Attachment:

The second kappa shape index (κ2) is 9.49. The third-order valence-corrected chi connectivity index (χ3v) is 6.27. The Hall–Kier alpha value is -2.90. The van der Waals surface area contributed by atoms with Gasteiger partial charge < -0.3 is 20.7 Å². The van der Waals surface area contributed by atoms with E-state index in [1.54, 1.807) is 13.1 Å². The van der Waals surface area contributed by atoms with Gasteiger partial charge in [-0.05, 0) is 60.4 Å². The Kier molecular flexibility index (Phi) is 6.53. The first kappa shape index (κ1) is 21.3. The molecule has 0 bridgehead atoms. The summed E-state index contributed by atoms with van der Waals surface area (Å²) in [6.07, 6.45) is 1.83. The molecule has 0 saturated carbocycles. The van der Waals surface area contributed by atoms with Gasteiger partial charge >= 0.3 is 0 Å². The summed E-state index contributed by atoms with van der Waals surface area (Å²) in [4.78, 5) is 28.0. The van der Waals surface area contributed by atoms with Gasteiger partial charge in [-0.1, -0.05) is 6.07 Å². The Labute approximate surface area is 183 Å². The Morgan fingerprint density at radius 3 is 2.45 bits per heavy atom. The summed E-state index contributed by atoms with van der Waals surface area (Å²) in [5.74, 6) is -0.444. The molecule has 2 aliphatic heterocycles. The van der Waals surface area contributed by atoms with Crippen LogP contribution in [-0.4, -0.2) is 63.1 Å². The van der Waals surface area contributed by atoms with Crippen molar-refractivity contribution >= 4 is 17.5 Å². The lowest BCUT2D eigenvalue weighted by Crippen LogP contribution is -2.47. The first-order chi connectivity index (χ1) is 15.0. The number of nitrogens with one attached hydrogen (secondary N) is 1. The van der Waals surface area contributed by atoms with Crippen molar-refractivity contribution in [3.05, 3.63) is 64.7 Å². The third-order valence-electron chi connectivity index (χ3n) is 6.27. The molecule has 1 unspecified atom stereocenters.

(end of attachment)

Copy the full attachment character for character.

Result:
The second kappa shape index (κ2) is 9.49. The third-order valence-corrected chi connectivity index (χ3v) is 6.27. The Hall–Kier alpha value is -2.90. The van der Waals surface area contributed by atoms with Gasteiger partial charge < -0.3 is 20.7 Å². The van der Waals surface area contributed by atoms with E-state index in [1.54, 1.807) is 13.1 Å². The van der Waals surface area contributed by atoms with Gasteiger partial charge in [-0.05, 0) is 60.4 Å². The Kier molecular flexibility index (Phi) is 6.53. The first kappa shape index (κ1) is 21.3. The molecule has 0 bridgehead atoms. The summed E-state index contributed by atoms with van der Waals surface area (Å²) in [6.07, 6.45) is 1.83. The molecule has 0 saturated carbocycles. The van der Waals surface area contributed by atoms with Gasteiger partial charge >= 0.3 is 0 Å². The summed E-state index contributed by atoms with van der Waals surface area (Å²) in [4.78, 5) is 28.0. The van der Waals surface area contributed by atoms with Gasteiger partial charge in [-0.1, -0.05) is 6.07 Å². The Labute approximate surface area is 183 Å². The Morgan fingerprint density at radius 3 is 2.45 bits per heavy atom. The summed E-state index contributed by atoms with van der Waals surface area (Å²) in [5.74, 6) is -0.444. The molecule has 2 aliphatic heterocycles. The van der Waals surface area contributed by atoms with Crippen LogP contribution in [-0.4, -0.2) is 63.1 Å². The van der Waals surface area contributed by atoms with Crippen molar-refractivity contribution >= 4 is 17.5 Å². The lowest BCUT2D eigenvalue weighted by Crippen LogP contribution is -2.47. The first-order chi connectivity index (χ1) is 15.0. The number of nitrogens with one attached hydrogen (secondary N) is 1. The van der Waals surface area contributed by atoms with Crippen molar-refractivity contribution in [3.05, 3.63) is 64.7 Å². The third-order valence-electron chi connectivity index (χ3n) is 6.27. The molecule has 1 unspecified atom stereocenters.